Recordings can only be used for personal use. You could also record to collect evidence of potential threats or criminal offences. However, these are solely recorded to be taken to court for legal proceedings. 


In Belgium, it is not illegal to record a conversation without getting consent from the other participants of the call as long as you are also part of the conversation. However, under the Crimes Act, it is illegal to record a conversation without participating in it. One would have to get consent from all the parties involved in the conversation to record it without being a part of the conversation. 


Sweden is a one-party consent country. According to Swedish Penal Code, it is legal for someone to record a conversation if they are an active participant in the conversation or if they have obtained authorization to record the call. It is illegal to record a private conversation without being a part of the conversation. As far as data protection is concerned, Sweden is a part of the EU. This means it complies with GDPR to keep your data secure. Lastly, the recordings are admissible as evidence in the court even if it is obtained illegally.


In Norway, according to Section 205 of the Norwegian Penal Code, recording negotiations, calls, and conversations happening in a closed space is illegal if you are not a participant. This is considered a violation of the right to have private communication. Norway is a single-party content country, so you can record a conversation that you are a part of. However, it is strongly advisable to get the consent of other participants in the call that you are recording. In Norway, it is also illegal to publish a secret recording, as it violates section 267 of the Norwegian Penal Code. The GDPR policy keeps your personal data safe.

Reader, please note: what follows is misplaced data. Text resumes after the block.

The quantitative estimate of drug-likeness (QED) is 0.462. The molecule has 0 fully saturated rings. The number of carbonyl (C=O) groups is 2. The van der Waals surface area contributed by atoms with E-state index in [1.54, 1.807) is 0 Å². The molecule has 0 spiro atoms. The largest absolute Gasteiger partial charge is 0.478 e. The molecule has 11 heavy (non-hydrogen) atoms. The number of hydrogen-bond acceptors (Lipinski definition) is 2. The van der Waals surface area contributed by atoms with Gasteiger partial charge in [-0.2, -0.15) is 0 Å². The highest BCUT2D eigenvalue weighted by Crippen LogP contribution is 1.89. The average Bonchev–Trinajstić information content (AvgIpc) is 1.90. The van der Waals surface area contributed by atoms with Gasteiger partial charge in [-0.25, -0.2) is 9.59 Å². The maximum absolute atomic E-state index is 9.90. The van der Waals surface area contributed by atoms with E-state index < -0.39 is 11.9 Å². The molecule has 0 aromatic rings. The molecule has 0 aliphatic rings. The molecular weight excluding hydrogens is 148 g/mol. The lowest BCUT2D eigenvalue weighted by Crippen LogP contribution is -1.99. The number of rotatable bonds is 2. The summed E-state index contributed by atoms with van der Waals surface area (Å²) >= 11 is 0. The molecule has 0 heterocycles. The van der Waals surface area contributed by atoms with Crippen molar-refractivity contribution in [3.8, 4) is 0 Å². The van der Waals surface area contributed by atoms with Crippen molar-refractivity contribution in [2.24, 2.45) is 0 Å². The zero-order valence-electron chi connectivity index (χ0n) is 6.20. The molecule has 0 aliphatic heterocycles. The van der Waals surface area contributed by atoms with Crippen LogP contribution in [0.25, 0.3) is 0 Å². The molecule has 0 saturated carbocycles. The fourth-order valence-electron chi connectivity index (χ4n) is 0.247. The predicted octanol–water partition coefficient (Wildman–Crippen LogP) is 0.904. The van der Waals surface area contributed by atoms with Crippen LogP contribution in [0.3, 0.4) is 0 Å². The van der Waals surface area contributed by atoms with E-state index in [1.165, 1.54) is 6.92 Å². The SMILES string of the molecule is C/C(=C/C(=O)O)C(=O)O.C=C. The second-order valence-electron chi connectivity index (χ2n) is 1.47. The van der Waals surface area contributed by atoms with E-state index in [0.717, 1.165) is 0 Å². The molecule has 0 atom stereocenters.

In UAE, it is strictly prohibited to record a conversation or a call without getting consent from all the parties involved in the call. Is it prohibited to use a recording in the court as evidence if  the call was recorded without the consent of either party. The Phone Call Recording Act is regulated by the Anti-Cyber Crime and Federal Penal Code of UAE.

Saudi Arabia

Recording a call is legal in Saudi Arabia as long as it is only used for personal use and the participant is also part of the recording. The call recordings can be used against someone in the court as legal evidence. But it is illegal to upload or publish these recordings on any public or social platform. Sharing audio is a violation of Saudi Arabia’s Anti-Cyber Crime Law and it might lead to a maximum fine of SR500,000.


Recording of calls is illegal in Qatar as per the Law Gazette No.4 of 2017. It is illegal to record anyone’s voice as it can be used for blackmailing, embezzlement, extortion, or bribery. The reason it’s illegal is also that the calls can be taken out of context, edited to distort actual facts and much more. The recording of a call cannot be used as evidence in court, no matter how crucial of evidence it is. Organizations like hospitals and banks that record the call for quality and training purposes are allowed to do so and must get the consent of the participant before recording. It is up to the caller to accept or reject it.


According to the 1999 Code of Criminal Procedures of Oman, conversations that are taking place in private shouldn’t be recorded. A telephone must not be tapped and the conversation should not be recorded without the permission of a public prosecutor. In Oman, you might record a call after getting consent from all parties. However, it can be used only for personal purposes. 


In Bahrain, call recording is regulated via Telecommunication Law of 2002, and the Personal Data Protection Law (PDPL) of 2018. You need to take the consent of all parties involved and be a participant in the conversation to record the call.